If you’ve watched Wildstar videos like this one, you might know that its combat system prides tactical coherence above all else – telegraphing both player and enemy attacks rather than letting the fight devolve into chaos and cooldowns.
“In the open world, this makes combat clear, dynamic and reactive,” say Carbine. “In dungeons, it feels dangerous and exciting. And it makes raids insane.”
Wildstar’s 20-40 person raids are “ginormous”, and Carbine’s approach seems to be to em-boss every aspect of them – one launch raid features seven bosses, sixteen minibosses, and two rooms – “which are also bosses”.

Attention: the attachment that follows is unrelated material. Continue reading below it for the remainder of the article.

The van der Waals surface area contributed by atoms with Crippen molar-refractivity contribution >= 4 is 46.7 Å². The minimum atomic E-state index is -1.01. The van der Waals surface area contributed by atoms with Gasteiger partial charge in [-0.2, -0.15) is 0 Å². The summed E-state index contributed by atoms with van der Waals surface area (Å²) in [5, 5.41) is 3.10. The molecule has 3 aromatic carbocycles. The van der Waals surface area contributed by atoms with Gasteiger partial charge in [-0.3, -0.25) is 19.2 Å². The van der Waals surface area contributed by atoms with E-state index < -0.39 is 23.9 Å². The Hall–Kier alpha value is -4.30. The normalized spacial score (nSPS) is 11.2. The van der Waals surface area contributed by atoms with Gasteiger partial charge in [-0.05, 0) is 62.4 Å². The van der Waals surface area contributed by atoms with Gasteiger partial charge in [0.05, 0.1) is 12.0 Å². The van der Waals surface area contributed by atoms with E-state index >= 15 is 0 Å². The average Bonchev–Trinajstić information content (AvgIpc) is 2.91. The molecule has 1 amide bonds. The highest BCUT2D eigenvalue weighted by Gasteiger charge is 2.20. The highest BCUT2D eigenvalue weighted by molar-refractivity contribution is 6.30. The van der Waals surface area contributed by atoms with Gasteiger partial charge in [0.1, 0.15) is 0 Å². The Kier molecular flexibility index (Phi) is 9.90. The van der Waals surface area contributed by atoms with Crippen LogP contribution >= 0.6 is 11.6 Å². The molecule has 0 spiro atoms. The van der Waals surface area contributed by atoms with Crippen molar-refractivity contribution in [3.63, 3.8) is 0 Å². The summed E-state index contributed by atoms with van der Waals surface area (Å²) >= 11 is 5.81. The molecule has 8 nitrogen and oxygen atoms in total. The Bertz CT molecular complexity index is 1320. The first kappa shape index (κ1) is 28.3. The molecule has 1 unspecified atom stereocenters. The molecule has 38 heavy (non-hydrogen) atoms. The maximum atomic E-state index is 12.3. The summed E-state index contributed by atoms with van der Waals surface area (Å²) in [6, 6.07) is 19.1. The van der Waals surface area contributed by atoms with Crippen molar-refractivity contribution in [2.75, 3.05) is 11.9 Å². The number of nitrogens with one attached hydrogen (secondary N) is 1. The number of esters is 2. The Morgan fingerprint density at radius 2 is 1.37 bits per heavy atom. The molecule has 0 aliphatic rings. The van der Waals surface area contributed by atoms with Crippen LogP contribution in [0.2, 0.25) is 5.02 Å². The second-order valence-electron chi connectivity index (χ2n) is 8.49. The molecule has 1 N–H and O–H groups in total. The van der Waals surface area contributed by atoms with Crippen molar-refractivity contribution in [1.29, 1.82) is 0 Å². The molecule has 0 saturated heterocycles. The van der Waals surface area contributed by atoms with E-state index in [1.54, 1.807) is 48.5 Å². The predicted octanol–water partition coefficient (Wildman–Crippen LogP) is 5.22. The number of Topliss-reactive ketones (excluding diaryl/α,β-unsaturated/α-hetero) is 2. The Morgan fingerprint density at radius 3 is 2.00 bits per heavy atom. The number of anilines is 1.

“No website walkthrough will prepare you”, we’re told – fights won’t be the same twice.
The telegraphing system means players will know what went wrong for next time, and give Carbine free reign to make encounters complex.
Despite the talk of change, however, it’s Carbine’s clear fondness for traditional raid structure that makes theirs refreshing – especially for players disappointed that the biggest MMO of recent times, The Elder Scrolls Online, didn’t really go in for raids at all.
Wildstar is in open beta, and will remain so until Sunday. It’s cheaper tried now than in a month – because what Carbine’s self-proclaimed best damn MMO you’re going to play this year does have in common with The Elder Scrolls is a box price and a monthly subscription fee. You cool with that?